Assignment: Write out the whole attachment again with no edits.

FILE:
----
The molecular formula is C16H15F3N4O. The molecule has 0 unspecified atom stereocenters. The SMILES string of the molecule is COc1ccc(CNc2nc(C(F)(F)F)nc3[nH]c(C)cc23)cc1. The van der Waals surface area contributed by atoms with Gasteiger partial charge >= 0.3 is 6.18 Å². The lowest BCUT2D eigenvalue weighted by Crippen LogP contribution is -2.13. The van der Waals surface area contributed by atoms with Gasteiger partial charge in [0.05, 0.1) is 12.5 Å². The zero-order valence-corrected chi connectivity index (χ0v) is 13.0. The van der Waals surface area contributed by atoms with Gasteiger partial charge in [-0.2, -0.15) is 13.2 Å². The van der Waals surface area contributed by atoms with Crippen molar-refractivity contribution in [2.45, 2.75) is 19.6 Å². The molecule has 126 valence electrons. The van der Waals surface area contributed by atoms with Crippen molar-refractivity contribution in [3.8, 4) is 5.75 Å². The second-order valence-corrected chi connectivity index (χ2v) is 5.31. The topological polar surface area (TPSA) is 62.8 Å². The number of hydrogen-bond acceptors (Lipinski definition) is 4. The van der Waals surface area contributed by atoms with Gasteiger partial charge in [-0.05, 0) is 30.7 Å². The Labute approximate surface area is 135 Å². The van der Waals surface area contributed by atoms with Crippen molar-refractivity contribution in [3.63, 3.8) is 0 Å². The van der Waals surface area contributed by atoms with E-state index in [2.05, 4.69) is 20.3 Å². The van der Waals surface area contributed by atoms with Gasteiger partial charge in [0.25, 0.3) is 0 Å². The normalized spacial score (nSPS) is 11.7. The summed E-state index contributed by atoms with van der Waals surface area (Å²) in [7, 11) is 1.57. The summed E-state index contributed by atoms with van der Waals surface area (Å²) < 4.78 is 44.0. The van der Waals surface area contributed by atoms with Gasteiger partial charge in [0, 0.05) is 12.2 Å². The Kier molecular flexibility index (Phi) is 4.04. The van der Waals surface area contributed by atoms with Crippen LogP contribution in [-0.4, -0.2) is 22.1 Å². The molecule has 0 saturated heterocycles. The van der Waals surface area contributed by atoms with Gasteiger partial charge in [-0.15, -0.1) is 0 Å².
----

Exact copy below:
The molecular formula is C16H15F3N4O. The molecule has 0 unspecified atom stereocenters. The SMILES string of the molecule is COc1ccc(CNc2nc(C(F)(F)F)nc3[nH]c(C)cc23)cc1. The van der Waals surface area contributed by atoms with Gasteiger partial charge >= 0.3 is 6.18 Å². The lowest BCUT2D eigenvalue weighted by Crippen LogP contribution is -2.13. The van der Waals surface area contributed by atoms with Gasteiger partial charge in [0.05, 0.1) is 12.5 Å². The zero-order valence-corrected chi connectivity index (χ0v) is 13.0. The van der Waals surface area contributed by atoms with Gasteiger partial charge in [-0.2, -0.15) is 13.2 Å². The van der Waals surface area contributed by atoms with Crippen molar-refractivity contribution in [2.45, 2.75) is 19.6 Å². The molecule has 126 valence electrons. The van der Waals surface area contributed by atoms with Crippen molar-refractivity contribution in [3.8, 4) is 5.75 Å². The second-order valence-corrected chi connectivity index (χ2v) is 5.31. The topological polar surface area (TPSA) is 62.8 Å². The number of hydrogen-bond acceptors (Lipinski definition) is 4. The van der Waals surface area contributed by atoms with Gasteiger partial charge in [-0.05, 0) is 30.7 Å². The Labute approximate surface area is 135 Å². The van der Waals surface area contributed by atoms with Crippen molar-refractivity contribution in [3.63, 3.8) is 0 Å². The van der Waals surface area contributed by atoms with E-state index in [2.05, 4.69) is 20.3 Å². The van der Waals surface area contributed by atoms with Gasteiger partial charge in [0.25, 0.3) is 0 Å². The normalized spacial score (nSPS) is 11.7. The summed E-state index contributed by atoms with van der Waals surface area (Å²) in [7, 11) is 1.57. The summed E-state index contributed by atoms with van der Waals surface area (Å²) < 4.78 is 44.0. The van der Waals surface area contributed by atoms with Gasteiger partial charge in [0, 0.05) is 12.2 Å². The Kier molecular flexibility index (Phi) is 4.04. The van der Waals surface area contributed by atoms with Crippen LogP contribution in [-0.4, -0.2) is 22.1 Å². The molecule has 0 saturated heterocycles. The van der Waals surface area contributed by atoms with Gasteiger partial charge in [-0.15, -0.1) is 0 Å².